23 September, 2012 Republic Day Ceremony

24 Snow means “Kar” in Turkish

25 Ka- Kar- Kars  Ka

26 Quran (33:59)  the women of the believers to bring down over themselves [part] of their outer garments. That is more suitable that they will be known and not be abused. And ever is Allah Forgiving and Merciful.

27 Secular women perceive headscarf as a symbol of suppression of women in Islam.  If I had to go into a classroom full of covered girls, I would not dare go in uncovered. I’d wear a headscarf even if I did not want to. (44)  I grew up Istanbul Nisantasi, among society people. I wanted to be like Europeans. I could not see how I reconsile my becoming a Europan with a God who requires women to wrap themselves in scarves. (96)

28 Head scarf and identity construction  Headscarf protect women from harassment, rape and degradation (45).  The veil saves women from the animal instincts of men in the street (45).  When a girl accepted head scarf as the word of God and symbol of faith (121).  They do not have to live like sex object (45).  Their mother and father brought up them to be as they are. So did religious instruction they received during their state education (113).

29 Conflict between state and individuals  State maintains its hegemony by its Repressive State Apparatus" (RSA)  The basic function of the RSA (heads of state, government, police, courts, army, etc.) is to intervene and act in favor of the ruling class. Since the ruling class control the power of state, the RSA is controlled by them. (Louise Althusser)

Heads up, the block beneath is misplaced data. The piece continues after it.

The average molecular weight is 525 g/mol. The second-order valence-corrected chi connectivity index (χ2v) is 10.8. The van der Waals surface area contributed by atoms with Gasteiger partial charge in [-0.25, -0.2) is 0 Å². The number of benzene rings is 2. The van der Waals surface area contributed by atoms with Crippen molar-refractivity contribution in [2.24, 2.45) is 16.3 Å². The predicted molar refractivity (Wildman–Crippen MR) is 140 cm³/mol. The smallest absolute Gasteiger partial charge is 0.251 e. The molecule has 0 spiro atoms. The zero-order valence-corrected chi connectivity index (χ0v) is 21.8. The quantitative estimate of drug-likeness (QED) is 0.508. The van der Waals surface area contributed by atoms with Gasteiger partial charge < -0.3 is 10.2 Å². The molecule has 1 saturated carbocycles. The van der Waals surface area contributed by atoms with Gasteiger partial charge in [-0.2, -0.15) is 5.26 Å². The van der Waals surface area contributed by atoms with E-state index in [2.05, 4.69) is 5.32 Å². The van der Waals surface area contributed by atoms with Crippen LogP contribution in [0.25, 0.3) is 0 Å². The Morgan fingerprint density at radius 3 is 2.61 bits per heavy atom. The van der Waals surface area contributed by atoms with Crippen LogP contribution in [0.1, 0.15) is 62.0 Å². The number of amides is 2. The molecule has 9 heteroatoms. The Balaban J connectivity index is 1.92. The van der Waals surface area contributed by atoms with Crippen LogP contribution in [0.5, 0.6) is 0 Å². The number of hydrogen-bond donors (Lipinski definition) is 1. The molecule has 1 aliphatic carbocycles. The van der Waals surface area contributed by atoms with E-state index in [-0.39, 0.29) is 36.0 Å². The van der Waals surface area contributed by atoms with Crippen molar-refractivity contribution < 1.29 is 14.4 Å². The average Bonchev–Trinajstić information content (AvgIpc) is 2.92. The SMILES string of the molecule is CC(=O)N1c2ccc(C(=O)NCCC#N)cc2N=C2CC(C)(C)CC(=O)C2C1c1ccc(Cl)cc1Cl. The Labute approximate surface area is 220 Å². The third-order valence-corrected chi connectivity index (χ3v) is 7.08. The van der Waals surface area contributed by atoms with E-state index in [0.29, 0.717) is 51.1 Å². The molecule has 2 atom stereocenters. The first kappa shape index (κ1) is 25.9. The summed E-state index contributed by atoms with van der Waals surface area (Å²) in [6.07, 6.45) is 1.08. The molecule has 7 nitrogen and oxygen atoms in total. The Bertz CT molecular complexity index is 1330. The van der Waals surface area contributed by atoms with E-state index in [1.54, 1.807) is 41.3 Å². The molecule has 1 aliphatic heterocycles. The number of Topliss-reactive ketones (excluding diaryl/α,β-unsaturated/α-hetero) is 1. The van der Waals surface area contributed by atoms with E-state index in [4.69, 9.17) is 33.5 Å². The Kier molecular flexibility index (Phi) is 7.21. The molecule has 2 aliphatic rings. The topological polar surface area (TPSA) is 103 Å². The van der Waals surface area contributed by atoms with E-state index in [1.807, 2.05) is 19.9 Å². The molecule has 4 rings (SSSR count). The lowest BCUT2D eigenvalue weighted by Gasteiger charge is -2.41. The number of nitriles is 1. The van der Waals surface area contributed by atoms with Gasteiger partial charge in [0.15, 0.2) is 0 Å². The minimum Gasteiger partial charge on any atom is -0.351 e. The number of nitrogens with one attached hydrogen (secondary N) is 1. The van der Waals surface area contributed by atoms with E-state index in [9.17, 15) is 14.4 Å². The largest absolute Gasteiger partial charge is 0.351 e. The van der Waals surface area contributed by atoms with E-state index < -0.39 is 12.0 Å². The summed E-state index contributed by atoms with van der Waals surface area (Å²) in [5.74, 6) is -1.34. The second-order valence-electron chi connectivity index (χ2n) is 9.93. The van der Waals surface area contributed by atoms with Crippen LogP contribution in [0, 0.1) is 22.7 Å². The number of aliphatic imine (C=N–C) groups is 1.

30 Coupe  If there is a threat of its values which construct the state, the state turns to increasingly physical and severe measures in response : police force, and ultimately military intervention.

31 Ideological State Apparatus gives power to hegemonic forces.  Ideological State Apparatuses" (ISAs), which include the family, the media, religious organizations, and the education system.

32 Education  The State is an “educator” in the sense that its tendency is to create a new civilization type or level. It operates according to a plan, it impels, incites, requests, punishes. These actions lead to a “passive” revolution, in other words, to a constant reorganization of the power of the State in the sense of preserving its hegemony through the exclusion of the masses over the economical and political institutions.

33 Islamist Militans  Killer of the directorate of Institute of Education was related to the international Islamist groups.” Since the freedom Fighters for Islamic Justice condemned you to death.” (46)

34 Blue in the novel. Green was in real politics in Turkey.  He served for MIT (intelligence service)


36 MIT admitted to Green.

37 Religious dress was banned in the public sphere for religious zealots by law in 1934.

38 Sufi lodges was banned in  Sufi lodges are used by Muslims to practice rituals of a Sufi order. Shortly after the Republic of Turkey was proclaimed, the government banned all Sufi lodges, convents and visits to tombs of prominent Islamic scholars as part its drive to modernize.  Sufi lodges have been functioning underground since 1925.

39 Sheikh Efendi  The Light movement is the largest religious network in Turkey.

40 NECIP FAZIL (died in 1983)  Religious poet, novelist, playwrite  Philosopher and activist  In the Sufi Naqshbandi Order

41 Religious and Secular Characters  Muhtar  Necip  Fazil  Mesud  Sheik Saadettin  Blue  Hande  Kadife  Sunay Zaim  Funda  Zeki Demirkol  Turgut Bey  Saffet

42 Ipek and Kadife (Silk and Velvet)  Kadife (velvet) is a romantic revolutionist.  She was caught by the Islamic ideology.  Ipek (silk) is more valuable than velvet, although both are precious.  She respects religious people but she is not one of them.

43 September, 2013  Dispute has not been solved between Islamist and secular students in Turkey.